Comfort sensors are equal to each other, and as soon as they detect a change in the weather, they immediately instruct the motor. In theory, this could lead to clashing if, for example, the sky clouds over (= instructing the solar sensor to pull up the blinds) at the same time as the temperature exceeds a certain threshold (= instructing the temperature sensor to pull down the blinds). However, in practice this does not happen because most users get a smart home control system together with the sensors, in which they set conditions and scenarios that are not mutually exclusive.

Where to place the sensors so they can measure reliably

Sensors can be wired or wireless (battery operated). Wired sensors require construction preparation, so they need to be planned for early on. The cable is routed through the wall and the sensor is anchored to the façade by means of wall plugs:

  • solar sensors on the south or south-west side of the house,
  • wind and rain sensors on the windward side of the house (for L‑shaped houses, do not put the sensor in the inner corner — either there is usually no wind there at all or the wind is too strong),
  • temperature sensors anywhere, usually to the south and south-west.

Only the wind sensor is available in both wireless and wired (mains powered) versions. It serves as a safety and protective feature and so should be powered at all times. Temperature and solar sensors are always wireless so you can move them around as needed.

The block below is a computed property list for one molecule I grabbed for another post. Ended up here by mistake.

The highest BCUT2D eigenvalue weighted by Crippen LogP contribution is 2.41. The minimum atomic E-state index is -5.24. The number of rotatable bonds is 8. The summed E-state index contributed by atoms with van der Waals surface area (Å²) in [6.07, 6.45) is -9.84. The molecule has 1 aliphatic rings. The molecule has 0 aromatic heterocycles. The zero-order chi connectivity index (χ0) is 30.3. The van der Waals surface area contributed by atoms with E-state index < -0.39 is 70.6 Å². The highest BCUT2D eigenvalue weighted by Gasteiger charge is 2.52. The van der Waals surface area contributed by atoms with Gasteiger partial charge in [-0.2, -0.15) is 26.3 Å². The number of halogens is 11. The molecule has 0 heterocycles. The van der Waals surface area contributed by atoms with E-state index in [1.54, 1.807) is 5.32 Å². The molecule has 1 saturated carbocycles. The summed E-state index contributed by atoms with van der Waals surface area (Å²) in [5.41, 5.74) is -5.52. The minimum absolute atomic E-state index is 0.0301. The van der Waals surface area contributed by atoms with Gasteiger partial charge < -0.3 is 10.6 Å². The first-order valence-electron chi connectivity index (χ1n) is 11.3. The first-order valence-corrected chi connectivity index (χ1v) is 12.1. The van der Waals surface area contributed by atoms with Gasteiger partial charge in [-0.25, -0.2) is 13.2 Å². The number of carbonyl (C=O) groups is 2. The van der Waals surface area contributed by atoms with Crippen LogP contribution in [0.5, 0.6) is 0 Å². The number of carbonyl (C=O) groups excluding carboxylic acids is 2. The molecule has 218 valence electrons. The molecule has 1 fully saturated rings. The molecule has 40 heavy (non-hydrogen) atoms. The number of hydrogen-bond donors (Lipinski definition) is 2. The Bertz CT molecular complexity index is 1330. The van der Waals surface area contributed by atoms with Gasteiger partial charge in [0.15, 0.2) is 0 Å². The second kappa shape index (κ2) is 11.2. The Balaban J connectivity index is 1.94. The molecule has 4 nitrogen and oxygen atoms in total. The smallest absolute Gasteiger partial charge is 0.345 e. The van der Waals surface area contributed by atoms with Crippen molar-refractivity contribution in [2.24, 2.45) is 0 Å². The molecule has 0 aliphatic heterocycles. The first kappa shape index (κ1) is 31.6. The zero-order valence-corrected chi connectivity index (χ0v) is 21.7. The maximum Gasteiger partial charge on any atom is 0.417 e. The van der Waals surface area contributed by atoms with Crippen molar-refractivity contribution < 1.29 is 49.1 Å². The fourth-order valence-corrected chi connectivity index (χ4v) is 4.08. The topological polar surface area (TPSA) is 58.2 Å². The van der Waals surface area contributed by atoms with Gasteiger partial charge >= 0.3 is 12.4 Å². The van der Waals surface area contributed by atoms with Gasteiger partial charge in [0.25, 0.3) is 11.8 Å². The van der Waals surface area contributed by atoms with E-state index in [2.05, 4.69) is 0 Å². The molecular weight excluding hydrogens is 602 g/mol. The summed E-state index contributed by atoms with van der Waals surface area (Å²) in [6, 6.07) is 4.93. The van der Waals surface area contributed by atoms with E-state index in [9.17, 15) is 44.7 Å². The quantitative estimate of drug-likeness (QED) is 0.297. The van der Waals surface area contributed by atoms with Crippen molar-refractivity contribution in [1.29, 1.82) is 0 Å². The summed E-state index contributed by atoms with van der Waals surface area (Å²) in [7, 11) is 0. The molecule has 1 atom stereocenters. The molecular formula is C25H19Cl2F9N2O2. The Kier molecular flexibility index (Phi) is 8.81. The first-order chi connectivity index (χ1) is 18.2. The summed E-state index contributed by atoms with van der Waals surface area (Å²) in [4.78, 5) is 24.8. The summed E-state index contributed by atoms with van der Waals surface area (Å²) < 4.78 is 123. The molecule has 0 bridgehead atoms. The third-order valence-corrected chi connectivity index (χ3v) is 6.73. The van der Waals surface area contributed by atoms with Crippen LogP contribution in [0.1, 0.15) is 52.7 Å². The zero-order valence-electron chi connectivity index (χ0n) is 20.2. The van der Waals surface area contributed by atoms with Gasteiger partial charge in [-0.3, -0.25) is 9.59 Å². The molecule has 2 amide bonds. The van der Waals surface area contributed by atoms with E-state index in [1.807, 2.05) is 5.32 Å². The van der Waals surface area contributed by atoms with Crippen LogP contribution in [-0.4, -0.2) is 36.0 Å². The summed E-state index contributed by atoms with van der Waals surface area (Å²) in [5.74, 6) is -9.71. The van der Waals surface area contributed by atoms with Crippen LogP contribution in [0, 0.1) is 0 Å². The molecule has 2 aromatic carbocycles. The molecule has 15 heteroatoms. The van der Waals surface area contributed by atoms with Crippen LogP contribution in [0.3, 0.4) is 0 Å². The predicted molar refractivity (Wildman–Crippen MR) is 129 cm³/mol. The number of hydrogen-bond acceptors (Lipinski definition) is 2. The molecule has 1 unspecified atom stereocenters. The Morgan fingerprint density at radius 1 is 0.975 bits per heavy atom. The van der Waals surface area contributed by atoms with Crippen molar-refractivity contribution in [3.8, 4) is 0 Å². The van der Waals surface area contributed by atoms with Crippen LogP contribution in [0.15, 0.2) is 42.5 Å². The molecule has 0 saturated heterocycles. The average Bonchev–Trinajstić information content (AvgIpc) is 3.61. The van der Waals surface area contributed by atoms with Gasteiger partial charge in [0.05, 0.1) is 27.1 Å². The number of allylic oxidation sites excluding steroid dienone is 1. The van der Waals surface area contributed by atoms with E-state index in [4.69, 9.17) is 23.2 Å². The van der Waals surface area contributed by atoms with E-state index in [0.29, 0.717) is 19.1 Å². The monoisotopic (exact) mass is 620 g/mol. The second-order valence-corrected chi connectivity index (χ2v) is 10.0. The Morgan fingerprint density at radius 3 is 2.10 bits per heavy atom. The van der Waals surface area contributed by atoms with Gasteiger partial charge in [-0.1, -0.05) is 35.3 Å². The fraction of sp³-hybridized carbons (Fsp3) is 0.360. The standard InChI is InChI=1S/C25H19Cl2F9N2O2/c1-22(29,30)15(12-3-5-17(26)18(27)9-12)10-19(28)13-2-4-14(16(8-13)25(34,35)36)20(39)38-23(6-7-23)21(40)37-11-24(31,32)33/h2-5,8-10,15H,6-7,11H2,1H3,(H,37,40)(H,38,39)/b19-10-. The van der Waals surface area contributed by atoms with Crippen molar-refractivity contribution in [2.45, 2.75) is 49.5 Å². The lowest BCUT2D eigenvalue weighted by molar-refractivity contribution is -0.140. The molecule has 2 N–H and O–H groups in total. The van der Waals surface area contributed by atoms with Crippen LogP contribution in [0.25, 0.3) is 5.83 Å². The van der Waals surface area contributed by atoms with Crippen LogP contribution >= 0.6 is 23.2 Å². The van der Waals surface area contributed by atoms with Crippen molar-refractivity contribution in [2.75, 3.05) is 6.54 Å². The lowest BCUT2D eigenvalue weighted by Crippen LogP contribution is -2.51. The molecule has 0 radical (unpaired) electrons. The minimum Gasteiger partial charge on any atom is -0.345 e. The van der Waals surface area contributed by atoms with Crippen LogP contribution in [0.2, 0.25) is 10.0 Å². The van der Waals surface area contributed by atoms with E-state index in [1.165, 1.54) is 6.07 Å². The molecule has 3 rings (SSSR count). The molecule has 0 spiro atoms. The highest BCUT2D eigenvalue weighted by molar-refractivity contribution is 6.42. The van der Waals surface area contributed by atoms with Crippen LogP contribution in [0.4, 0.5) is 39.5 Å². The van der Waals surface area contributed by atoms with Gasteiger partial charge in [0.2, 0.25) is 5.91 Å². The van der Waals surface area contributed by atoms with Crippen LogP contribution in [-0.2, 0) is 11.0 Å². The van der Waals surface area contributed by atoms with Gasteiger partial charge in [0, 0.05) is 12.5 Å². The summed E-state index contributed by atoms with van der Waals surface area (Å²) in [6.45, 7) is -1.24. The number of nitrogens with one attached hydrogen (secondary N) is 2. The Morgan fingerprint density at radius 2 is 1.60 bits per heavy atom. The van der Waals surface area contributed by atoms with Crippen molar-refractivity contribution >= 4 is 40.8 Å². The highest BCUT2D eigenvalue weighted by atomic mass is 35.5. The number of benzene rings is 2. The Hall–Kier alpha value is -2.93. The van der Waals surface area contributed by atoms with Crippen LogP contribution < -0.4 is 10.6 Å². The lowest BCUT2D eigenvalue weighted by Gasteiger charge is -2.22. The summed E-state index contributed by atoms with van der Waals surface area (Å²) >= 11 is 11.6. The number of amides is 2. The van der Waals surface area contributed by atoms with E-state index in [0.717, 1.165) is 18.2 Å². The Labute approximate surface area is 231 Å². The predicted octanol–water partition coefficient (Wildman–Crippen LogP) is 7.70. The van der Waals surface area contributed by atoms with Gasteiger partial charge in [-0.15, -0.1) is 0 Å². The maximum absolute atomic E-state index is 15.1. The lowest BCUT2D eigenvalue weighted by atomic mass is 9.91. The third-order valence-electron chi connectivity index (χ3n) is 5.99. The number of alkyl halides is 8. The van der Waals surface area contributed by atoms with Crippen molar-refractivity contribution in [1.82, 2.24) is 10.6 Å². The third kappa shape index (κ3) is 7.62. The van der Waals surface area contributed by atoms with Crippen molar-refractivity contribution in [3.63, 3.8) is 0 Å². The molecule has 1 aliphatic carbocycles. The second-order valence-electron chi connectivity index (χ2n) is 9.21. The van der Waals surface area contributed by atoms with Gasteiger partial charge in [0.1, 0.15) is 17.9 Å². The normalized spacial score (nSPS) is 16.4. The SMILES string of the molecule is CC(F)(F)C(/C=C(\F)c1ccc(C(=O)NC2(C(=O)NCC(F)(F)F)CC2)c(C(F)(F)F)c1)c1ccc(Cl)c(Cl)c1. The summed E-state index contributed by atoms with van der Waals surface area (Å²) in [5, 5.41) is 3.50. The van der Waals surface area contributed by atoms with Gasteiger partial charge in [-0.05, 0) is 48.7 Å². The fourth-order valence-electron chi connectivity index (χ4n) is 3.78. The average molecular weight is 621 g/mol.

“But if you have the option, I always recommend choosing cable-powered wind sensors. You can place them in a convenient position on the façade need not worry about easily accessible for battery changes. Plus, once batteries run out, many people don’t want to change them or forget about it. The sensor then can’t fulfil its purpose, and that’s a shame,” says Hrnčíř.

Connecting sensors to a smart home

The sensors do not have to communicate directly with the motor, but instead can connect to a central smart home unit, which then sends a signal to the motor. In addition to the aforementioned sensors that are sold directly with the shading technology, you can also link the outdoor shading motor to information from other sensors and detectors:

  • motion sensors — if they do not detect movement for a longer period of time (= no one is in the house), the windows are shaded to maintain a constant climate in the house.
  • smoke detectors — as soon as they detect smoke, the shading is pulled up to the top end position. This will help with ventilation of the premises, but it will also clear an escape route for firefighters and make it easier for them to intervene.
  • opening/​​closing sensors — can be on the entrance door, for example. When the sensor senses that you are coming home, it will tilt the slats of the blinds by 45°, for example, so that the house is not dark. The sensor can also be placed at the entrance to the patio so that the shades don’t retract when you’re outside at that moment.

“You can create different scenarios within a smart home. There are a lot of options. You can link solar sensors to smart lighting so, for example, when the sun goes down, the blinds will close and the mood lighting will come on. You can theoretically replace the temperature sensors with a thermostat and link the shading to the heating,” Hrnčíř concludes.

Enquire about sensors for external blinds or roller shutters from the supplier company at the first stage of the order so that the company can take this into account and can then oversee the necessary construction preparations.


Lukáš Musil

Lukáš Musil has worked in NEVA as a business representative for the Czech Republic since 2017. He studied building construction at the Secondary Technical School in Prostějov and still uses the knowledge acquired in this field. He is in charge of customer care and communication.